Now I am speaking to you Gentiles. Inasmuch then as I am an apostle to the Gentiles,
I magnify my ministry in order somehow to make my fellow Jews jealous,
and thus save some of them. For if their rejection means the reconciliation of the world,
what will their acceptance mean but life from the dead? Romans 11:13-15
Lord, you have placed us in a waiting line, a line for a great event, a tour of the tunnels beneath the foundation of the Temple Mount. I’m anxious to enter in and absorb the incredible history of this place, but You first have some instruction to give me right here and now.
As seems to happen a lot to me, a conversation has begun with one of the Archeological Assistants who steward the project. Assistant is an inadequate word for these scholars; for that matter Archeology is not the limit of their learning. This man in particular, is on fire for the Hebraic intricacies of Scripture and shares my passion for prophecy.
I have thrown out a bit of my limited (kitsat) Hebrew as we talk and he says he appreciates my effort. I compliment him on his wonderful English skills. He has metaphorically walked my way, much more than I have walked his...but we are both walking. Then he says something that sends the discussion in the direction You prefer.
“If you American Christians would study the Hebrew roots of the Old Testament, you would be amazed at how it will change your perspective.”
Master, I almost laughed, but held back. I didn’t want to sound arrogant in my reply – this man doesn’t know me very well…nor does he know the study and intensive interest I and my family share in pursuing exactly what he just suggested. Perhaps in this metaphorical instance, I have walked his way more than he has walked mine? I decide to test that with a question.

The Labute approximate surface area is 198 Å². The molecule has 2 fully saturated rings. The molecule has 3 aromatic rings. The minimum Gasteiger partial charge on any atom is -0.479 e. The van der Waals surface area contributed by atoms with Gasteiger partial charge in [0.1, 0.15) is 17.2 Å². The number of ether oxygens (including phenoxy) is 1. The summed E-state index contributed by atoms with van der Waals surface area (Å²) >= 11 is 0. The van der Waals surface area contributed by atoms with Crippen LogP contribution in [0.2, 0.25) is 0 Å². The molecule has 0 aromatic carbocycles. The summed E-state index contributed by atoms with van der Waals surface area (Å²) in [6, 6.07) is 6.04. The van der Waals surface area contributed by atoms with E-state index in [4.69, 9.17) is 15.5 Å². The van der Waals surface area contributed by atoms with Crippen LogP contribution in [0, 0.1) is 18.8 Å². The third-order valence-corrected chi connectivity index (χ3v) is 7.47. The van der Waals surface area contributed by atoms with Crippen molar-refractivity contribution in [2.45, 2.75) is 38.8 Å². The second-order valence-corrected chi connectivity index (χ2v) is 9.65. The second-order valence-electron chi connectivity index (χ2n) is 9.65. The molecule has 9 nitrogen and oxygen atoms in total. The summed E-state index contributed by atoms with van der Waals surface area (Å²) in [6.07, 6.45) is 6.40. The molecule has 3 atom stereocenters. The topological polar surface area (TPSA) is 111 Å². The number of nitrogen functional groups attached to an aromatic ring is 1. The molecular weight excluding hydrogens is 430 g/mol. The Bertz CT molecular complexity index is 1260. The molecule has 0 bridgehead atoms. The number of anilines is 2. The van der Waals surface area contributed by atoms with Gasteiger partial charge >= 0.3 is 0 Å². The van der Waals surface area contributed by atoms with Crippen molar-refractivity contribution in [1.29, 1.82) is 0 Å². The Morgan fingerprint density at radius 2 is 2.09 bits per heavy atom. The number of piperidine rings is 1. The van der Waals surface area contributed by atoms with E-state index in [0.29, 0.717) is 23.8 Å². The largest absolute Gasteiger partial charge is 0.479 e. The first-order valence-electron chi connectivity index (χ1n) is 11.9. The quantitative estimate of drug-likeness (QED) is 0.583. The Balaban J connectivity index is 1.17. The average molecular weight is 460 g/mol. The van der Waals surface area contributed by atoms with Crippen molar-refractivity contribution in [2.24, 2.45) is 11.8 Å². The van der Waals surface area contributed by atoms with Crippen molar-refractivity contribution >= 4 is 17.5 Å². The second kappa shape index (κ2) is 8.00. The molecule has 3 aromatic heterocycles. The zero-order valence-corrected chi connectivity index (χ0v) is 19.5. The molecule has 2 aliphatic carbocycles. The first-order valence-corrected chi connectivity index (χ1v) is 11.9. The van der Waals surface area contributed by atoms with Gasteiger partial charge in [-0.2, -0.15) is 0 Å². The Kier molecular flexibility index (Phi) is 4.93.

“That’s a good point, perhaps you could help me better understand the words in Isaiah 53.”
I seem to have drawn his attention in a new way by these words. I can tell by the expression on his face that he is surprised by my reference. He knows it and I can see him trying to think through a response. He offers that the Jews see that passage tells about the nation of Israel being the suffering servant. You and I, Lord Jesus have a different opinion I believe.
The debate I might have just sparked could go on for many hours, but we don’t have that time. I can tell that this man has a true heart to seek You, Lord and our short time of friendship seems genuine. I offer an olive branch to him.
“I’d really like to midrash (System of in-depth study and dialogue of the Scriptures) with you about this by email.”
The look he gives me now is even more quizzical than his reaction to my first statement. His next words explain his expression. “You just used that word as a verb.”
Yes I had, Lord. I confess it. I know it’s a noun, but I’ve been taught that the Hebrew language is all verb-based. Study and discussion to me are actions, not institutions. Speaking of action, I’m praying now that I’ve not offended my new friend somehow. The smile that appears on his face tells me we are still on solid ground together, but his next words shock me.
“Can I use that?”
Use what? I think to myself. The word? Its transliteration into a verb? I’m a bit confused – after all, it’s his language, it’s his word! “Sure you can,” I offer back to him – why not? I ask myself…and You.
We briefly discuss the fascinating concept of Jewish evangelism, but then it's time for me and our group to move on. I hand this great man my card and encourage him to contact me. I truly hope and pray it will happen, Lord. I believe we both can learn from one another. I believe You have put purpose in our meeting, whether to continue midrash or just to graft our roots a little closer together, that we can hear Your will as one: That You, Lord will become more Spiritually and Scripturally revealed to both of us and to all of us.
Let Midrash begin, to Your Glory!